This article is part of our Trends 2016 coverage.
The light bulb went on for Jeff Greenfield, co-founder and COO of media analytics firm C3 Metrics, on a rare vacation. It was the first one he had taken unplugged, without his phone or computer; his major activity while in Camden, Maine, turned out to be sleeping. One day he conked out at 5 p.m.
This prompted his wife to suggest that he shed some entrepreneurial hats. In the crystallizing absence of digital distractions, he realized she was right. “It was time for me to step away,” says Greenfield, whose Portsmouth, N.H.-based company uses sophisticated software and algorithms to measure the effectiveness of advertising. “I told myself I’m not going to be reactive anymore.”
He removed himself from the help desk and from having a hand in every sales lead, and made a decision that terrified him: He hired a virtual assistant to manage his email. “I was so nervous about it because I was giving up control,” he says. “But I was spending all my time on the inbox and not on the growth of the company. It freed up time to think.”
In the month since he stepped back from being a micromanager and started focusing on longer-term and strategic thinking, he has uncovered opportunities that he estimates could double or triple C3’s revenue, which now tops $5 million.
Greenfield’s shift is part of a natural cycle of entrepreneurship, in which the seat-of-the pants mode of leadership that worked in the startup phase begins to erode as the venture takes on more employees and customers than founders can physically handle. It’s at this point, management experts say, that leaders should shift from the skills-based, reactive approach of “horizontal” leadership to big-picture strategies, known as “vertical” leadership. Vertical leaders step outside the operational fray to do the critical thinking needed for bigger goals and to navigate increasing complexity. It’s a role associated with more traditional command-oriented structures.
Some argue that horizontally led companies are more flexible and collaborative in a fast-paced world. “Not only does horizontal leadership allow the company to scale and grow rapidly; it also fosters creativity, innovation and an environment where everyone feels they can create something and contribute,” says Greg Schott, CEO of MuleSoft, a San Francisco software company valued at $1.5 billion.
The horizontal approach is more egalitarian. It puts leaders on the front lines, builds autonomy, keeps management layers trim and offers feedback from all levels. The Asian style of collective management, for instance, is more horizontal, while Americans emphasize the vertical side and the individual superstar.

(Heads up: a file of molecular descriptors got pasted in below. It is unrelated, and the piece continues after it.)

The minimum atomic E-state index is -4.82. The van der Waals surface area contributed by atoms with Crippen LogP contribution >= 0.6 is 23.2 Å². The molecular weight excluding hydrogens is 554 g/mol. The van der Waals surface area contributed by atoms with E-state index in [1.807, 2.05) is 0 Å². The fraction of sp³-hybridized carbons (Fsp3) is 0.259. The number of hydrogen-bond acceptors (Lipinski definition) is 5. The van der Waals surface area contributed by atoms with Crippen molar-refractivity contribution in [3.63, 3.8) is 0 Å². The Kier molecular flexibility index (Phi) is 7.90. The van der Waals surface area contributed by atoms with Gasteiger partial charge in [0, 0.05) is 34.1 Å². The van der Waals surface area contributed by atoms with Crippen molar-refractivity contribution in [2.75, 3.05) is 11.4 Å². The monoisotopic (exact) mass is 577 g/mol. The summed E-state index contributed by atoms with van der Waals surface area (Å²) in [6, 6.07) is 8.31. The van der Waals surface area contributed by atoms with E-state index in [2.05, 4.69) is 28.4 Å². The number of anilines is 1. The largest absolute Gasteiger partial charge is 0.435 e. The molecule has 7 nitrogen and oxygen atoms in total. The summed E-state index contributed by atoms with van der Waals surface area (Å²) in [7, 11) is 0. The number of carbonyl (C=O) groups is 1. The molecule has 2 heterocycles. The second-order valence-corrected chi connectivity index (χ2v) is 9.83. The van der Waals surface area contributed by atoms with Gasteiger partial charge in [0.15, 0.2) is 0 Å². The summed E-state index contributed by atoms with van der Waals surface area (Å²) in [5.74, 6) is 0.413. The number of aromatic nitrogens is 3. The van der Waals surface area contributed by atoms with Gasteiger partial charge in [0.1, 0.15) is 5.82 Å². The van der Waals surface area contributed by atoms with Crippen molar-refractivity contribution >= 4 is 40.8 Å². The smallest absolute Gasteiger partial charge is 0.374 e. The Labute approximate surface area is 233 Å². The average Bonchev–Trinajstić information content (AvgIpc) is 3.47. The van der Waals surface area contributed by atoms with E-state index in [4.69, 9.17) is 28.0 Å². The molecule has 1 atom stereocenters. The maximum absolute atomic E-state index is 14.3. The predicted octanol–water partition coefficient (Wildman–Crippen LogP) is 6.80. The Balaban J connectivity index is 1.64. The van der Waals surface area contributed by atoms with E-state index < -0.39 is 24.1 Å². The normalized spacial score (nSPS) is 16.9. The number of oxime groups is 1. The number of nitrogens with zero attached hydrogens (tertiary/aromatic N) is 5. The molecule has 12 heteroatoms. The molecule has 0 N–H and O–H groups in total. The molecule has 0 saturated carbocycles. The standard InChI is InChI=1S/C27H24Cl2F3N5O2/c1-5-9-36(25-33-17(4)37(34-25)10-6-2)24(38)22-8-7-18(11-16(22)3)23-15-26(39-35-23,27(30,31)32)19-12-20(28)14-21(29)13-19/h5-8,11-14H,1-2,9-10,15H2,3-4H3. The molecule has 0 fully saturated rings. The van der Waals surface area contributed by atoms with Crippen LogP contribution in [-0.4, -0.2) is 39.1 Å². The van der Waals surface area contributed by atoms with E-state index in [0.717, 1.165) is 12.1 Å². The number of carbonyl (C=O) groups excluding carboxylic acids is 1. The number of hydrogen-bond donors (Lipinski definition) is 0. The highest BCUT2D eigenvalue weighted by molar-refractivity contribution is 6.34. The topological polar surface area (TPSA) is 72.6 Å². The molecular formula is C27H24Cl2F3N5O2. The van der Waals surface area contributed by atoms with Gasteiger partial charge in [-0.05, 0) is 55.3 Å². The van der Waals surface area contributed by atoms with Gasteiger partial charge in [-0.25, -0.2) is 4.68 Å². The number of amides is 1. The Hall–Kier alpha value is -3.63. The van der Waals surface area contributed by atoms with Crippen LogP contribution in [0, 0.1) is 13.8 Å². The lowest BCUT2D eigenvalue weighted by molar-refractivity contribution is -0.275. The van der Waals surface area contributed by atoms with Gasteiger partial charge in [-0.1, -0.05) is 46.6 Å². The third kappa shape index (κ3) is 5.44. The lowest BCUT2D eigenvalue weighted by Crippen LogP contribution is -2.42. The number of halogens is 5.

Vertical leaders are the visionaries who fire up the troops and guide the team to the promised land of growing horizons. Almost all the fabled entrepreneurial leaders are vertical types: Steve Jobs, Richard Branson, Steve Case. Horizontal leaders are so immersed in day-to-day operations that they seldom rise to public notoriety.
So which approach is better? It’s no mystery to management scholars. “Unless you make the switch to vertical leadership, you can’t grow the company into a major enterprise,” says George Haley, director of the Center for International Industry Competitiveness at the University of New Haven.
“Very few entrepreneurs can scale the companies they’ve founded and cannot, therefore, transition to vertical leadership,” says Stephen Andriole, Thomas G. Labrecque professor of business at Villanova University. “Many of the ones I’ve worked with mock org charts as old-school, even though their customers, investors, suppliers and channel partners cannot function without clean organization charts that make it crystal clear who’s in charge, accountable and responsible.”
The real goal, experts say, should be a mix of both styles of leadership among multiple people. “Skill-building in an ongoing way or creating an organization full of people who are continually learning is a necessity in the 24-hour global business climate. Looking up and out or thinking long term is also a necessity,” says Karissa Thacker, a psychologist and management consultant at Strategic Performance Solutions.
Nick Petrie, a consultant at the Center for Creative Leadership, agrees. “The most successful and fastest-growing entrepreneurs are the ones getting vertical and horizontal growth at the same time,” he says. “My experience is that entrepreneurs who choose one type of growth over the other go out of business.”
One way leaders can expand beyond horizontal thinking and begin to bring vertical perspective to the fore, Thacker says, is to build in two 15-minute deep-thinking sessions a day to plan and ask critical questions: What’s the most important thing the company needs to accomplish today? This week? What’s going on in our market and with our customers? Then: What should we be paying attention to internally?
Don’t think you don’t have time. Greenfield used to think he didn’t. Now, he says, “I’m thinking like a real executive -- long term.”